The STUC has launched a vigorous campaign to defend Scotland’s public services from the cuts agenda being promoted by all main political parties.
The Scottish unions said they stood ready to convene an urgent post-election conference to co-ordinate joint action, up to and including industrial action, against post-election cuts.
Presenting a new 11-point charter for public services in Scotland, Unison Scottish secretary Matt Smith said: “The provision of decent sustainable public services lies at the very heart of a decent society.”
“Our services are threatened as never before – not because they have failed and not because they are unaffordable, but because of the activities of a greedy few who despise public provision.”
Mr Smith slammed an “emerging political consensus on the need for savage public spending cuts” and argued that the STUC was uniquely placed to build an alternative public consensus in support of public services.
“We are saying to the people of Scotland that we will not stand idly by while attempts are made to make us all pay for the greed and folly of the few.”
Lynn Henderson of PCS said that unions would battle together to “fight the orthodoxy of the CBI and the Taxpayers’ Alliance which says ‘cuts, cuts, cuts’.”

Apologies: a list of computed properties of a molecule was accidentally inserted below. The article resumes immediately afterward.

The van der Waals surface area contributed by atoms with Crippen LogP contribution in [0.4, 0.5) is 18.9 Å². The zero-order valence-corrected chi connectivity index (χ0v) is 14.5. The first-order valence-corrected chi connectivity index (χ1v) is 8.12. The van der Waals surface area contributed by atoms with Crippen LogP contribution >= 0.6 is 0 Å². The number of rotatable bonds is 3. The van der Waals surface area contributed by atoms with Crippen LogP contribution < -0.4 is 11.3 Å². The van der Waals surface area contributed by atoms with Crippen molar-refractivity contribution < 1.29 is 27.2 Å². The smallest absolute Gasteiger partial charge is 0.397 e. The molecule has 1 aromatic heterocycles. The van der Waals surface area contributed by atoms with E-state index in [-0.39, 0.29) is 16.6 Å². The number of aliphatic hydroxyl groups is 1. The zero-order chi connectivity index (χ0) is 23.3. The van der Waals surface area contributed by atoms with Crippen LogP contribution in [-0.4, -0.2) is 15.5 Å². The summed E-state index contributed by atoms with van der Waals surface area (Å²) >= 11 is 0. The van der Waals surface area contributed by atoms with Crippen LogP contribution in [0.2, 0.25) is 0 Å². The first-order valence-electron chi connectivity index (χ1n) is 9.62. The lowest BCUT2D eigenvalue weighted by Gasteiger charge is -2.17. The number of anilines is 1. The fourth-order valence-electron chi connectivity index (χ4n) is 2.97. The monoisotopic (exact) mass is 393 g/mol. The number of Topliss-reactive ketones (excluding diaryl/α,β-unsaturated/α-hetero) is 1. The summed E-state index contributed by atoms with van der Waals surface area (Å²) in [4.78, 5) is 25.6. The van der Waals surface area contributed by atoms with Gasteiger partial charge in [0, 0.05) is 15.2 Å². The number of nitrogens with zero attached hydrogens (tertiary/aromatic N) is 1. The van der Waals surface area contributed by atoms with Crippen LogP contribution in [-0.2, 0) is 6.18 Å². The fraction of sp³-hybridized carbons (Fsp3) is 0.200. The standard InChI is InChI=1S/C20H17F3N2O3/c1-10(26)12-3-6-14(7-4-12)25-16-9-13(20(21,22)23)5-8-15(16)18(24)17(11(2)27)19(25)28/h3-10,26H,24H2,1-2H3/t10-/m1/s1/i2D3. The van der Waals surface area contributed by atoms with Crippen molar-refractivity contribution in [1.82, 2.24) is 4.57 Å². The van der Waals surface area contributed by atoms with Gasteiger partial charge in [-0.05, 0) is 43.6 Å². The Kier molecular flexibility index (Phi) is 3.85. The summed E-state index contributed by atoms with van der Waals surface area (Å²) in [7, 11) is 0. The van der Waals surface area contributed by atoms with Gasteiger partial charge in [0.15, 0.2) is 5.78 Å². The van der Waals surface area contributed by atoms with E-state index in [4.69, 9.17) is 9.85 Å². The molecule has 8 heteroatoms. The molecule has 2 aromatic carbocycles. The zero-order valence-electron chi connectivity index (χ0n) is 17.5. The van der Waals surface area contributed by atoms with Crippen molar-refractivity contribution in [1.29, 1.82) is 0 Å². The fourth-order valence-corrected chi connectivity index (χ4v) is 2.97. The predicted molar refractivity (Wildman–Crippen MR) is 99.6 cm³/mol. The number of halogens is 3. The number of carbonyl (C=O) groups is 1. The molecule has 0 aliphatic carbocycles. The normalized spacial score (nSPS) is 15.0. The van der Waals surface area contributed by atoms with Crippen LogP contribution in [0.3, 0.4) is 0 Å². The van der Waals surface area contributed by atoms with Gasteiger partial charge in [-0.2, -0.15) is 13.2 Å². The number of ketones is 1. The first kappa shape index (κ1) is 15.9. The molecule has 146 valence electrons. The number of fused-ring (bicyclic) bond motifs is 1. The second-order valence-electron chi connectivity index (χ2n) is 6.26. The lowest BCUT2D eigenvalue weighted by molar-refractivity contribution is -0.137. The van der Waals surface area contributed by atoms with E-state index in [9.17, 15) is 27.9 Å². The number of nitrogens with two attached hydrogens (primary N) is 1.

“Why should the workers pay for the pain of a recession they did not cause?” she asked. “Those responsible continue to cream off triple-figure salaries, bonuses and golden handshakes.”
RMT delegate Alex Gordon said that the consensus among political parties was not just a perverse accident.
“They want cuts to appease the same financial markets and credit ratings agencies which caused the crisis in the first place,” he said.
“The role of our trade unions is ever more important in protecting jobs, pay and services – whoever is in power after May 6.”
Congress endorsed the Public Services Charter, entitled People First, which was launched last week, as the basis of its campaign.
The Charter’s calls include no compulsory redundancies, an end to the council tax freeze, opposition to privatisation of council services, an end to PFI/PPP and the Scottish Futures Trust and renationalisation of Scottish railways.
From the Morning Star